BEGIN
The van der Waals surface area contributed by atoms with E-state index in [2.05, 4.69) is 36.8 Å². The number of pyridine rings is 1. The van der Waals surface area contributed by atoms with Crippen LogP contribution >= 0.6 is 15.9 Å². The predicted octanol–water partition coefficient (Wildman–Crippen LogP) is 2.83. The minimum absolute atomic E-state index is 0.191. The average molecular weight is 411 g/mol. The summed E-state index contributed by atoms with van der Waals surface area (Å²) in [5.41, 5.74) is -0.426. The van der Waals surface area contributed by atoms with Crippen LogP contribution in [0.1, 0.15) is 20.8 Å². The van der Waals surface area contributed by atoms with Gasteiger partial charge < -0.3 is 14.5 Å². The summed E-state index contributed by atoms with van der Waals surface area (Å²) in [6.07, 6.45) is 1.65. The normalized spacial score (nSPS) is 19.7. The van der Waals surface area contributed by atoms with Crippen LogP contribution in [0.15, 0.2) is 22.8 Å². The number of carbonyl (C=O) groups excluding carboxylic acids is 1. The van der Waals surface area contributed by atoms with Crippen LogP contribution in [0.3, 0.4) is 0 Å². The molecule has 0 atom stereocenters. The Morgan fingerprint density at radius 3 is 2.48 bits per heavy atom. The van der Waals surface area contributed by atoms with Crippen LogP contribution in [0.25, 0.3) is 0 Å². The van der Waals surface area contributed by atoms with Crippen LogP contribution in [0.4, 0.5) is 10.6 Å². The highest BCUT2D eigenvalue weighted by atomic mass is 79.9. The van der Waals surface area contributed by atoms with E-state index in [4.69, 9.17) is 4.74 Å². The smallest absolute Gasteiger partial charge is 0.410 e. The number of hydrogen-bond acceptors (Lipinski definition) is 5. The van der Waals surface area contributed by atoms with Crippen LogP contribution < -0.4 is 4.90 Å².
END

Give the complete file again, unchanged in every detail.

The van der Waals surface area contributed by atoms with E-state index in [2.05, 4.69) is 36.8 Å². The number of pyridine rings is 1. The van der Waals surface area contributed by atoms with Crippen LogP contribution >= 0.6 is 15.9 Å². The predicted octanol–water partition coefficient (Wildman–Crippen LogP) is 2.83. The minimum absolute atomic E-state index is 0.191. The average molecular weight is 411 g/mol. The summed E-state index contributed by atoms with van der Waals surface area (Å²) in [5.41, 5.74) is -0.426. The van der Waals surface area contributed by atoms with Crippen LogP contribution in [0.1, 0.15) is 20.8 Å². The van der Waals surface area contributed by atoms with Gasteiger partial charge < -0.3 is 14.5 Å². The summed E-state index contributed by atoms with van der Waals surface area (Å²) in [6.07, 6.45) is 1.65. The normalized spacial score (nSPS) is 19.7. The van der Waals surface area contributed by atoms with Crippen LogP contribution in [0.15, 0.2) is 22.8 Å². The number of carbonyl (C=O) groups excluding carboxylic acids is 1. The van der Waals surface area contributed by atoms with Crippen LogP contribution in [0.3, 0.4) is 0 Å². The molecule has 0 atom stereocenters. The Morgan fingerprint density at radius 3 is 2.48 bits per heavy atom. The van der Waals surface area contributed by atoms with Crippen LogP contribution in [0.25, 0.3) is 0 Å². The van der Waals surface area contributed by atoms with Crippen LogP contribution in [0.4, 0.5) is 10.6 Å². The highest BCUT2D eigenvalue weighted by atomic mass is 79.9. The van der Waals surface area contributed by atoms with E-state index in [4.69, 9.17) is 4.74 Å². The smallest absolute Gasteiger partial charge is 0.410 e. The number of hydrogen-bond acceptors (Lipinski definition) is 5. The van der Waals surface area contributed by atoms with Crippen LogP contribution < -0.4 is 4.90 Å².